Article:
‘I have a gay daughter and a homophobic mother’
QI have a 20-year-old daughter who is gay and who has had the same wonderful girlfriend for three years. My daughter came out to my husband and I when she was 16 and we have been unconditionally accepting. It took me a little while to readjust the life I had imagined for her, but that was all done in my head, not in front of her.
She and her girlfriend are so happy, I look at them and they are so relaxed and comfortable with each other and you can just tell they are meant to be. They live with each other in their college apartment with some other friends and so are very serious, and I couldn’t be happier about it. Our extended family know in terms of brothers and sisters and their kids, and are, for the most part, okay with it.
My mother and my husband’s father do not know. My husband’s father loves her very much and though it would turn his world upside down I think he might, eventually, come around, but it could get ugly first. However, my mother would not come around. She is extremely homophobic and racist and angry and very set in her ways. She lived a hard life and was treated poorly as a working woman in a time when that wasn’t the norm and seems to have lost the ability to sympathise with minorities because of how she was treated. She has said that gay people will burn in hell to my children and that if any of them were gay she would never so much as look at them again.
My daughter is kind and caring to absolutely everyone she meets. Even as a small child she never, ever, left anyone out. She goes above and beyond to help people and does so much more than is reasonably expected of anyone. She is studying full time, but she is also an extremely talented artist. She does some of the best drawings I have ever seen. It’s incredible. She cooks, she sings, she never judges anyone. In short, she is one of the best people I know and I also know that despite all this, my mother would never forgive her.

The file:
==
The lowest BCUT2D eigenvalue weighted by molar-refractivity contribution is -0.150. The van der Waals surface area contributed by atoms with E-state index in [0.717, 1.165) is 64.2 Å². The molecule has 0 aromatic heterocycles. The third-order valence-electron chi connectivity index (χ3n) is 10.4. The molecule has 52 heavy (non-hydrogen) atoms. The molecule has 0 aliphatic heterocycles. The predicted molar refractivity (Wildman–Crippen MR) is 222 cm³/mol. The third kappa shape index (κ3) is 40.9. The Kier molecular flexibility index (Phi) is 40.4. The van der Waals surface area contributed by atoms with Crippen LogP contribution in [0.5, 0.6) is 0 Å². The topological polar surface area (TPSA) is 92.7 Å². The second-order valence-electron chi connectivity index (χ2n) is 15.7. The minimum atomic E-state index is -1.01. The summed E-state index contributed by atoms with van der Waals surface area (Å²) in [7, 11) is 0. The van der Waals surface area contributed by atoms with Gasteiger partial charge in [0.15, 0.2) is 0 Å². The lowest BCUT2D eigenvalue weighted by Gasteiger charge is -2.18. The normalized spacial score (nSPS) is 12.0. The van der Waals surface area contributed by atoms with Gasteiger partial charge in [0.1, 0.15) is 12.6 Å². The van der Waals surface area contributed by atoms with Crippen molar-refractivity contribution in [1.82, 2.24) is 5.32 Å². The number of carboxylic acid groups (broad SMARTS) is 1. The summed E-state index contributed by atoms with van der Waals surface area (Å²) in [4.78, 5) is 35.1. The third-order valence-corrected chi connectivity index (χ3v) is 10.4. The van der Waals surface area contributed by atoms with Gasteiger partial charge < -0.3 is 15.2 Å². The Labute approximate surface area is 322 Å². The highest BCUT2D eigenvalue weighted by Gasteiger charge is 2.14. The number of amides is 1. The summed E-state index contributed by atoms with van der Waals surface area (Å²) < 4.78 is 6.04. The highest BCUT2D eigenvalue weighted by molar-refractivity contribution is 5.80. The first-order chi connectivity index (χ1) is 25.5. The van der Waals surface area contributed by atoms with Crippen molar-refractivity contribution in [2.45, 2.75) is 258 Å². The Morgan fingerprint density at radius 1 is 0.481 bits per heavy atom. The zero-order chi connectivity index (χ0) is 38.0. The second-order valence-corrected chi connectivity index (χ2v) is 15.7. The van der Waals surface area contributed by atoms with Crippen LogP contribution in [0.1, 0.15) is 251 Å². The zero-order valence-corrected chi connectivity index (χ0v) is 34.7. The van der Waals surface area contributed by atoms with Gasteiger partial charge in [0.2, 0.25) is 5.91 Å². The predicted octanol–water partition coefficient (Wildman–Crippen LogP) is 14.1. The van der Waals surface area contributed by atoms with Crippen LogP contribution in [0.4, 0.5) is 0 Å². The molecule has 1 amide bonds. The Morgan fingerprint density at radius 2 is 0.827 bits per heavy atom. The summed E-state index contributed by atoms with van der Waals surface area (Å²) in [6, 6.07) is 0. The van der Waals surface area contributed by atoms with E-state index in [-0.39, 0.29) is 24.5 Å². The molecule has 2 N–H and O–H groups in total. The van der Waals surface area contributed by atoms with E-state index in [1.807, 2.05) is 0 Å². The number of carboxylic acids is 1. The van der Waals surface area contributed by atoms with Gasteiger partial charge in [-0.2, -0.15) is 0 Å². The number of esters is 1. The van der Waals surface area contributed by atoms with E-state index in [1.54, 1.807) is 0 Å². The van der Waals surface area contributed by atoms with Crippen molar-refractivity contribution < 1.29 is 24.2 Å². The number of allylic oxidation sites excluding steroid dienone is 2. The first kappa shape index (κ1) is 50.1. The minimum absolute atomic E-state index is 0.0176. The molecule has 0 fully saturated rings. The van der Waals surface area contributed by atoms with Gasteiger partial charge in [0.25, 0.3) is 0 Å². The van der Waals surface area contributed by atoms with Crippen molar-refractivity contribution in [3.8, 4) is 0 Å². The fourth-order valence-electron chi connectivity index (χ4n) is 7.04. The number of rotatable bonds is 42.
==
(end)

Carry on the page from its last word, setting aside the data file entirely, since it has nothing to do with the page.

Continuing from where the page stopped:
I don’t know what to do. My mother is old and not in the best of health, but she could easily live another 10 years at least. My daughter plans to get married and have children and I don’t want her having to live a secret double life but at the same time, my kind, wonderful daughter doesn’t want to tell my mother because she’s worried my mother will become isolated as she wouldn’t talk to any of us anymore and our family spends 10 times the time with her than my three sisters do put together. I don’t want to tell her because I don’t want my daughter to have to experience that sort of rejection. My mother has been a huge part of her life. She saw her almost every day growing up.
I feel like I have no options.
AYour daughter sounds like a wonderful, happy successful woman and she has a proud and caring mother. The person with the problem is your mother and, while love is the driving force behind keeping the truth from her, it is also allowing prejudice and bigotry to thrive.
All adults are responsible for their own feelings and actions and while you and your daughter may agree with this, you are not adopting this stance with your mother. As many families in the marriage referendum discovered, the power for change was largely personal and it was based on love. There were many people who knew of someone who was gay or LGBT+ and they went out of their way to ensure that equal rights applied to their family or friends or children of friends. This is somewhat a similar situation to the one you are in: in order for your daughter’s life to be fully celebrated, her grandmother needs to be given the opportunity to support her.
Of course, your mother may well have the kind of reaction you fear, but she is fully responsible for this. She has had a hard life, but this often has the effect of creating empathy for those who are in difficult or isolating situations. Your mum may well have created an emotional wall that others could not get through to protect herself but in spite of this she has been loved and cherished by your family. She has this one opportunity to reach beyond her own protective walls and empathise with her grand-daughter. It is probably best if you take on this discussion with your mother as you have the right to be strict as well as caring with her.
You have written clearly what you want to say: that your daughter loves and cares for her grandmother but she deserves to be celebrated and honoured for who she is and whom she chooses to live and have a family with. If your mother rejects her then she must bear the cost of this, and that would be that she will not share the many future family events that will be full of celebration and delight. There is a saying that we must allow people their pain as they may need this to face whatever they need to overcome in their lives.
Your mother may need the pain of emotional distance so that she can come to recognise her prejudices and through this she might allow her granddaughter the full right of her existence.
She has said that gay people will burn in hell to my children and that if any of them were gay she would never look at them again
In order for your daughter’s life to be fully celebrated, her grandmother needs to be given the opportunity to support her.